- Our annual creative writing magazine, The Mechanics' Institute Review, is edited by Birkbeck MA Creative Writing students and features writing from the course as a showcase for the degree, with wide distribution beyond Birkbeck to literary agents, publishers, etc.

- Read an account of how our students created the most recent issue of The Mechanics' Institute Review (http://blogs.bbk.ac.uk/george/2014/10/07/editing-the-mechanics-institute-review-11/).

- MIROnline is an interactive website, edited by PhD students and volunteers, with all the latest news and writing from this programme and beyond.

- Find out more about our range of world-class research resources (http://www.bbk.ac.uk/english/our-research).

- Watch videos of our postgraduate students discussing their experience of studying at Birkbeck (http://www.bbk.ac.uk/mybirkbeck/get-ahead-stay-ahead/student-experience-videos).

Teaching and assessment

- Teaching

Teaching is seminar-based. Each session is generally 2 hours, and there are further regular one-to-one tutorials throughout the year.

- Assessment

4 short creative pieces with critical essays (50%). A dissertation (15,000 words) in one of the following genres: a novella, novel or collection of short stories, with a preface of 3000 words (50%).

Careers and employability

Birkbeck Creative Writing graduates include:

Sally Hinchcliffe

Niki Aguirre

Heidi James

Matthew Loukes

Iphgenia Baal

Nii Parkes

Emma Henderson

Liz Fremantle

Anna Hope

Karin Salvalaggio

Olya Knezevic

Phoebe Blatton

Melissa De Villiers

Nik Korpon

Louise Lee

Tray Butler

Helen Pike

David Savill

Laura Allsop

Sarah Alexander

Nadim Safdar

A. J. Grainger

Julia Gray

Nicole Burstein

Jules Grant

Amy Bird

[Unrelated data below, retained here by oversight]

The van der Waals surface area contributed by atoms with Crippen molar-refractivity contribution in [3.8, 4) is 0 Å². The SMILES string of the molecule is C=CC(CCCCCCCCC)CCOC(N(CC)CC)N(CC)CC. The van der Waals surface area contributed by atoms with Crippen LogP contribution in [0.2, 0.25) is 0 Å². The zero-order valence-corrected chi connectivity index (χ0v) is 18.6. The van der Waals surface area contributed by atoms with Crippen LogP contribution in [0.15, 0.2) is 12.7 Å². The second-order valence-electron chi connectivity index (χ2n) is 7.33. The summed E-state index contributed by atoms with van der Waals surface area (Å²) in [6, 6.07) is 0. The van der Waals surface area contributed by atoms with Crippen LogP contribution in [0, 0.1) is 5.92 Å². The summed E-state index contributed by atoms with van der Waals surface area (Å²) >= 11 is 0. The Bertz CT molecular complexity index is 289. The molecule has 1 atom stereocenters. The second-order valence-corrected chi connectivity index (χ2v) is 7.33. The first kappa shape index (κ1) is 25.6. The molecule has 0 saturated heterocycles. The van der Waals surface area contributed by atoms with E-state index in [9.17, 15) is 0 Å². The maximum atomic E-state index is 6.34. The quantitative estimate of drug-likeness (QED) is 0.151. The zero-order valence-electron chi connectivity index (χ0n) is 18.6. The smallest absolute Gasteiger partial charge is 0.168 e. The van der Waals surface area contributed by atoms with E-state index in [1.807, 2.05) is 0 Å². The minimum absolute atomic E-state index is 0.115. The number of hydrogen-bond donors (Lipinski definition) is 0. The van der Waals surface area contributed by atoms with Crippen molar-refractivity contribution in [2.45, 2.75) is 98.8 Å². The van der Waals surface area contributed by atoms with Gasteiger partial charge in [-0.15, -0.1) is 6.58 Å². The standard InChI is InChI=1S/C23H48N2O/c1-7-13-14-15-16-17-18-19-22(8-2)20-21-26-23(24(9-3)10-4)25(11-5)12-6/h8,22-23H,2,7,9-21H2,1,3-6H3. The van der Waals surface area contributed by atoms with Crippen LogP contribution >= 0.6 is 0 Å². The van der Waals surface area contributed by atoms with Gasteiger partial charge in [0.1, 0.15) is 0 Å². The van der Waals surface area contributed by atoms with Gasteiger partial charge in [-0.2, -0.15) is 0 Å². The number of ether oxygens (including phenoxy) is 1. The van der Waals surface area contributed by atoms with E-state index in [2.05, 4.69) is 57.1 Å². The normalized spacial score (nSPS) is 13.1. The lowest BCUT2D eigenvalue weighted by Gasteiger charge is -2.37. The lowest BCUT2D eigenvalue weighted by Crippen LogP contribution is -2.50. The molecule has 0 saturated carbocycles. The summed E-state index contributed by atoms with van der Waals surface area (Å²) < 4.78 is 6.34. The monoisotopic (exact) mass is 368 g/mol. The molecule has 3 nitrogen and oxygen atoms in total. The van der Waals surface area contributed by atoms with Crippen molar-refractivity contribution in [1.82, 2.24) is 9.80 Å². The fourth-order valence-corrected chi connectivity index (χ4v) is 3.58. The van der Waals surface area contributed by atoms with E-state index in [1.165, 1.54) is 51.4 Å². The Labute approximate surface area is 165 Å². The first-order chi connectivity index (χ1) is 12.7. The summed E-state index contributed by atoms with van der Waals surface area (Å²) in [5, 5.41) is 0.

Stefanie Seddon

Fiona Melrose.

Graduates go in to careers in editing, teaching, and writing professionally. Possible professions include creative writer, magazine or newspaper journalist, or editorial assistant. This degree can also be useful in becoming an academic librarian, English as a second language (ESOL) teacher, or information officer.

Find out more about these professions (http://www.prospects.ac.uk/options_with_your_subject.htm).

Find out more about the destinations of graduates in this subject (http://www.bbk.ac.uk/prospective/careers-and-employability/department-of-english-and-humanities).

We offer a comprehensive Careers and Employability Service to help you advance your career, while our in-house, professional recruitment consultancy, Birkbeck Talent, works with London’s top employers to help you gain work experience that fits in with your evening studies.

Find out how to apply here - http://www.bbk.ac.uk/prospective/postgraduate/apply



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Explore and make creative connections between film analysis and film practice. Our course has a distinctive focus on international, alternative, and documentary cinemas, while also providing a solid foundation in key elements of film history and theory, including Hollywood. Read more
Explore and make creative connections between film analysis and film practice.

Our course has a distinctive focus on international, alternative, and documentary cinemas, while also providing a solid foundation in key elements of film history and theory, including Hollywood. This critical appraisal of such a wide range of genres gives you a solid understanding of what makes film work well, enabling you to improve your own production skills in camerawork, editing, lighting, screenwriting and production management.

You gain a strong sense of independent filmmaking practice, and learn to apply your academic knowledge of film through exploring topics including:
-The formal, social, cultural and political dimensions of films from both within and beyond Hollywood
-Fiction film production, including pre-production, camera, lighting and sound
-Classics of the documentary form , docufictions and mockumentaries
-Collective and individual filmmaking projects
-Storyboarding and editing

You also benefit from a series of masterclasses conducted by invited industry professionals which focus on the craft of filmmaking: developing your technical understanding of cinematography, directing and editing/postproduction.

These also introduce you to potential employment routes and industry career pathways, from setting up your own production company, to identifying and tapping into distribution networks, and preparing and marketing your completed films.

We are ranked Top 20 in the UK (Times Good University Guide 2015), and three-quarters of our research is rated ‘world-leading’ or ‘internationally excellent’ (REF 2014).

This course is also available on a part-time basis.